Two widely read Arabic language newspapers published in London reported last week that the Egyptian Islamic Jihad vowed to strike at the United States for orchestrating the capture in Albania and extradition to Egypt of three Islamic militants connected to the ethnic Albanian separatist movement in the Kosovo region of Yugoslavia. Most of the ethnic Albanians who make up 90 percent of Kosovo's population are Muslim.

One of the three captured militants, Ahmed Ibrahim Najjar, is under sentence of death in Egypt for his alleged role in an earlier attack on Cairo's popular Khan el Khalili bazaar.

According to Edward V. Badolato, a private security consultant who was military attache at the U.S. Embassy in Lebanon, Zawahri is a "running mate" of the other man most frequently named in speculating about suspects, Osama bin Laden.

Bin Laden is a renegade Saudi millionaire, the son of a road-building contractor who had close ties to the Saudi royal family, who according to the State Department uses his money to finance a relentless campaign against the Saudi rulers and against the U.S. military presence in the kingdom.

His family has disowned him and the Saudi government revoked his citizenship, forcing him to relocate to Sudan, Kenya's neighbor to the north, where he remained until international pressure on Khartoum persuaded the Sudanese to force him out. In 1996, he relocated to Afghanistan.

According to the State Department, bin Laden has "close associations with the leaders of several Islamic terrorist groups," probably forged initially when he was helping militant Muslims from several countries fight the Soviet occupation of Afghanistan, and has financed their activities.

In its annual report on international terrorism, the State Department said bin Laden "called the 1995 and 1996 bombings against U.S. military personnel in Saudi Arabia 'praiseworthy acts of terrorism.' "

On June 12, the State Department warned that bin Laden was reportedly threatening "some type of terrorist action . . . in the next several weeks." And in a July 29 report, the Chicago-based Emergency Response and Research Institute quoted bin Laden as telling an Arabic newspaper, "We had thought that the Riyadh and Khobar blasts were a sufficient signal to sensible U.S. decision-makers to avert a real battle between the Islamic nation and U.S. forces, but it seems that they did not understand the signal."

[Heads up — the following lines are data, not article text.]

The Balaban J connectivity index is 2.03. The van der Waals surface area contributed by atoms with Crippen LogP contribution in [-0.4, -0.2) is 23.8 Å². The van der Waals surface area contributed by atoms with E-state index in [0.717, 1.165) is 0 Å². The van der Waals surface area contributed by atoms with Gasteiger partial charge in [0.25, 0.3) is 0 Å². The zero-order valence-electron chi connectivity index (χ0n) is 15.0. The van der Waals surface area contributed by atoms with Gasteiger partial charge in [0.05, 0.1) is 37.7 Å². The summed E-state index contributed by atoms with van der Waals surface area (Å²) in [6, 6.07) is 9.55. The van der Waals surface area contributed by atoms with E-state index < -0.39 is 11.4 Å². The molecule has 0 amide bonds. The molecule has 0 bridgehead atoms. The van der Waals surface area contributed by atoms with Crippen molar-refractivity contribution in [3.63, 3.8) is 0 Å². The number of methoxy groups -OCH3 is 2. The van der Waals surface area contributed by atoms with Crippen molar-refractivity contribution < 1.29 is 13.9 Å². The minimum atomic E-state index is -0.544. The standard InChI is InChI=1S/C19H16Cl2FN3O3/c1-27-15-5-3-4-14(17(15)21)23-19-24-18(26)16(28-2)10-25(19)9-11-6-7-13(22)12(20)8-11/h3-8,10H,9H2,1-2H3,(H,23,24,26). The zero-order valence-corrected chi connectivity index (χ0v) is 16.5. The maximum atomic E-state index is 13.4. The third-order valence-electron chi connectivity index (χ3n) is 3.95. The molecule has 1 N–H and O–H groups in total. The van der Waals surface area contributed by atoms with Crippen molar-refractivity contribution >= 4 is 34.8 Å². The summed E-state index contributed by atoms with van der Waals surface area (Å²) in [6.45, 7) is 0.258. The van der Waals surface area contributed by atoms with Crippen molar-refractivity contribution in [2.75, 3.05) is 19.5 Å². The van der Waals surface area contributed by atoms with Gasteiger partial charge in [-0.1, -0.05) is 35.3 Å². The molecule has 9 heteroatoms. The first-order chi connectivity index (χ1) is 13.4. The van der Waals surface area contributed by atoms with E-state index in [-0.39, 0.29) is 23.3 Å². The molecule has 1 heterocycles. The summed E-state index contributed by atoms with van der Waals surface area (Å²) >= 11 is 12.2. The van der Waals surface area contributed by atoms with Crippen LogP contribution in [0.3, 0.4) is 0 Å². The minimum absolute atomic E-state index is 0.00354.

Opposition to U.S. military presence in Muslim countries was the motivation stated in a claim of responsibility for the bombings made yesterday by a previously unknown group calling itself "The Islamic Army for the Liberation of Holy Places."

The term "holy places" was understood as a reference in particular to Mecca and Medina, Saudi cities held sacred in Islam and visited by millions of pilgrims every year. In statements to a television station in Qatar, the group representatives described it as "Islamic holy warriors from all countries of the world," determined to drive U.S. troops out of Saudi Arabia and other Muslim countries and resolved to "strike at American interests in all places until all its objectives are met."

The group said the Nairobi bombing was carried out by two men from Mecca, the holy city where non-Muslims are barred, and the Dar es Salaam attack by an Egyptian.

"We're aware of those reports. any claim of responsibility will be taken seriously as part of the investigation," White House spokesman P.J. Crowley said.

Another theory about the bombings is that they were organized by hard-liners in Iran opposed to the moderate President Mohammed Khatemi and his tentative moves toward rapprochement with the United States. Iran, listed by the State Department as the biggest promoter of international terrorism, has not been associated with any major incidents since Khatemi's election in May 1997, but several of his opponents in the conservative religious establishment have warned that they would take action to reinforce Iran's longstanding enmity to Washington.

But Iran condemned the bombings yesterday and called for international efforts to combat terrorism.

Iran's official news agency, monitored in Tehran by Reuters, issued a statement quoting foreign ministry spokesman Mahmoud Mohammadi as saying that "The Islamic Republic of Iran condemns the bomb explosion at U.S. embassies" in Kenya and Tanzania.

© Copyright 1998 The Washington Post Company